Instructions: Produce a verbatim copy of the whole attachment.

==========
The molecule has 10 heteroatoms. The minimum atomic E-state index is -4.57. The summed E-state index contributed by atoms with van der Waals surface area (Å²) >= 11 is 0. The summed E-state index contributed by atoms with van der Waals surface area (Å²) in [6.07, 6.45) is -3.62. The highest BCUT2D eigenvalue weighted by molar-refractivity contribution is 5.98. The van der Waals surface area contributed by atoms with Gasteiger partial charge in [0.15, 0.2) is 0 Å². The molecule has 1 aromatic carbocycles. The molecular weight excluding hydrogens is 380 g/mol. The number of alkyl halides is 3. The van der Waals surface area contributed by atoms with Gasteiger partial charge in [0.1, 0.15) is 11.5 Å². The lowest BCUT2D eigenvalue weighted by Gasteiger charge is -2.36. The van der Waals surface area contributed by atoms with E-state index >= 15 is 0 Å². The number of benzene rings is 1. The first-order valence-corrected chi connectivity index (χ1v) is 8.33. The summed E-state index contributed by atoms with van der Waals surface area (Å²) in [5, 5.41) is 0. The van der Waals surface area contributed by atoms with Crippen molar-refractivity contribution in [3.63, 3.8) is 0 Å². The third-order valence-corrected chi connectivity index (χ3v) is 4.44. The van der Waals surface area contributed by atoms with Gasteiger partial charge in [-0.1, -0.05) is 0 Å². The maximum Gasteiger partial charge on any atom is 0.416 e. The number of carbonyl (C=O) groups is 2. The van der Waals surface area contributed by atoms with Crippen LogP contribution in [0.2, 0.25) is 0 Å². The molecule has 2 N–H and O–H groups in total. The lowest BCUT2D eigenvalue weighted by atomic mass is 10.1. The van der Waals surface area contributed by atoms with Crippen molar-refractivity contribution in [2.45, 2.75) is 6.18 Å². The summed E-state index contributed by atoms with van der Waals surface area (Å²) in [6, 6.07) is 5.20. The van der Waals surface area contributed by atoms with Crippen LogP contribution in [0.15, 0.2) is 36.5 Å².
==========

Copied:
The molecule has 10 heteroatoms. The minimum atomic E-state index is -4.57. The summed E-state index contributed by atoms with van der Waals surface area (Å²) >= 11 is 0. The summed E-state index contributed by atoms with van der Waals surface area (Å²) in [6.07, 6.45) is -3.62. The highest BCUT2D eigenvalue weighted by molar-refractivity contribution is 5.98. The van der Waals surface area contributed by atoms with Gasteiger partial charge in [0.15, 0.2) is 0 Å². The molecule has 1 aromatic carbocycles. The molecular weight excluding hydrogens is 380 g/mol. The number of alkyl halides is 3. The van der Waals surface area contributed by atoms with Gasteiger partial charge in [0.1, 0.15) is 11.5 Å². The lowest BCUT2D eigenvalue weighted by Gasteiger charge is -2.36. The van der Waals surface area contributed by atoms with E-state index >= 15 is 0 Å². The number of benzene rings is 1. The first-order valence-corrected chi connectivity index (χ1v) is 8.33. The summed E-state index contributed by atoms with van der Waals surface area (Å²) in [5, 5.41) is 0. The van der Waals surface area contributed by atoms with Crippen molar-refractivity contribution in [3.63, 3.8) is 0 Å². The third-order valence-corrected chi connectivity index (χ3v) is 4.44. The van der Waals surface area contributed by atoms with Gasteiger partial charge in [-0.1, -0.05) is 0 Å². The maximum Gasteiger partial charge on any atom is 0.416 e. The number of carbonyl (C=O) groups is 2. The van der Waals surface area contributed by atoms with Crippen LogP contribution in [0.2, 0.25) is 0 Å². The molecule has 2 N–H and O–H groups in total. The lowest BCUT2D eigenvalue weighted by atomic mass is 10.1. The van der Waals surface area contributed by atoms with Crippen molar-refractivity contribution in [2.45, 2.75) is 6.18 Å². The summed E-state index contributed by atoms with van der Waals surface area (Å²) in [6, 6.07) is 5.20. The van der Waals surface area contributed by atoms with Crippen LogP contribution in [0.15, 0.2) is 36.5 Å².